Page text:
Small businesses across America have been economically ravaged by the COVID-19 pandemic, but in the case of Minor League Baseball (“MiLB”), an entire industry is facing catastrophic long-term losses that will devastate our small business teams and significantly harm the communities where they play.
For the first summer in 120 years, America is experiencing a summer without Minor League Baseball. Since the majority of MiLB teams’ revenues come from ticket sales, concessions, and sponsorships that arrive only when the games are played, COVID-related restrictions on large gatherings doomed the 2020 season. As a result, MiLB teams face a minimum of 18 to 21 months without this income. The financial consequences could doom many of the 160 teams that currently exist.
Every business is important to its owners, employees and customers, but not many have an impact on the local community comparable to that of minor league baseball teams. MiLB clubs are vital components of their communities, supporting scores of local businesses, employing thousands of individuals, raising and donating millions of dollars in charitable funds, and providing millions of dollars in revenues to local government through lease payments, parking revenues, sales taxes, and utility payments.
All these economic benefits – and the social cohesion the teams and games provide -- are threatened not only this year, but for the future if teams are forced into bankruptcy, insolvency or default on their obligations. And that is a distinct possibility in many cases without additional federal assistance.
The Paycheck Protection Program (PPP) provided vital interim relief to MiLB teams, but it was not designed to recoup the kind of long-term losses that MiLB is facing. And the Federal Reserve’s Main Street Loan Facility (“MSLF”), as enacted, is insufficient to ensure MiLB teams’ survival due to various restrictions.
So, MiLB has worked with House members to introduce H.R. 7023, a strong bipartisan relief package, in hopes that it will be included in the coronavirus stimulus package currently pending in Congress.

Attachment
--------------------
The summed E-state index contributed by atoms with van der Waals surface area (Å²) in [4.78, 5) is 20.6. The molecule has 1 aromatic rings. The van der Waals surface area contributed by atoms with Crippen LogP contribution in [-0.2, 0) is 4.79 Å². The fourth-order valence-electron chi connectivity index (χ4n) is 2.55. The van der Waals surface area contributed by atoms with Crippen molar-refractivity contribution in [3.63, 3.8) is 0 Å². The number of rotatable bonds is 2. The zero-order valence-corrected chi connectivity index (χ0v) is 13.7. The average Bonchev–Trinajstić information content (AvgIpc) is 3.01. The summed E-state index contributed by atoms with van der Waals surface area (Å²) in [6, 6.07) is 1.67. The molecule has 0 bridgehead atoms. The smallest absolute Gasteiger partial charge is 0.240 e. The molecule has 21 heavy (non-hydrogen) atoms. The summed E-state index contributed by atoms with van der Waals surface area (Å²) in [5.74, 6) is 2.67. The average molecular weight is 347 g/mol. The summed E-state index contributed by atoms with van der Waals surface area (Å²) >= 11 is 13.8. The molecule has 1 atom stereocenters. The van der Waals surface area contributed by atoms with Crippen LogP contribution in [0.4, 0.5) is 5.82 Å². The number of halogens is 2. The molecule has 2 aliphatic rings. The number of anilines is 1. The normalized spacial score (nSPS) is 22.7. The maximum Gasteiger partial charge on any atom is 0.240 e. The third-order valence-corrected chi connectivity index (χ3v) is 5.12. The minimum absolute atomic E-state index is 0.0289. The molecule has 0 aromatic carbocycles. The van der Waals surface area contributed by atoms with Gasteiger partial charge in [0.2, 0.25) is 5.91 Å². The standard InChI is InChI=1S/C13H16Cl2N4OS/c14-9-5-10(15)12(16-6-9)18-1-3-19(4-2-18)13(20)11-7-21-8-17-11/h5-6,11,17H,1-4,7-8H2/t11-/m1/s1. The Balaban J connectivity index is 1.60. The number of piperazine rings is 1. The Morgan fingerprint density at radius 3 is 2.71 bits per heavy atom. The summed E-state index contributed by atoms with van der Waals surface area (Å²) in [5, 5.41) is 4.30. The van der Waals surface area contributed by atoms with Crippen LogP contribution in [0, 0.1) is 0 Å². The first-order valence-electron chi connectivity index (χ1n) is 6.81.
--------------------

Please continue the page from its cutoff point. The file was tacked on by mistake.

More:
Nearly every MILB team plays in a publicly owned stadium, and municipalities rely on clubs’ lease payments for stadium bonds or general revenue. Loans to MiLB teams in this legislation would be reserved solely for defined uses such as facility rent lease or bond payments or other obligations to the state, municipal, or county governments; utilities at these facilities; employee payroll; or other obligations that, in essence, keep the lights on at minor league stadiums.
In this way, the legislation would also provide a lifeline for other similarly situated small businesses that contract with public agencies for the use of community facilities, including community theaters, and museums.
Advancement of H.R. 7023 as part of the upcoming coronavirus relief package would provide vitally needed funds to literally save MiLB and other cultural institutions, and benefit the scores of cities and towns – rural, suburban, and urban – in which these businesses operate.
As Congress considers ways to help the small businesses and communities most severely impacted by the pandemic, we urge the members of Congress to consider providing additional relief for small businesses like MiLB teams that simply cannot operate as a result of their dependence on hosting large gatherings.
Small business and towns need this help. By including the proposed loan program in the upcoming coronavirus stimulus package, Congress can ensure that these businesses still exist and that Minor League Baseball teams can offer their communities affordable, family-friendly entertainment when fans are allowed to safely return to ballparks again.
Pat O’Conner is the president & CEO of Minor League Baseball.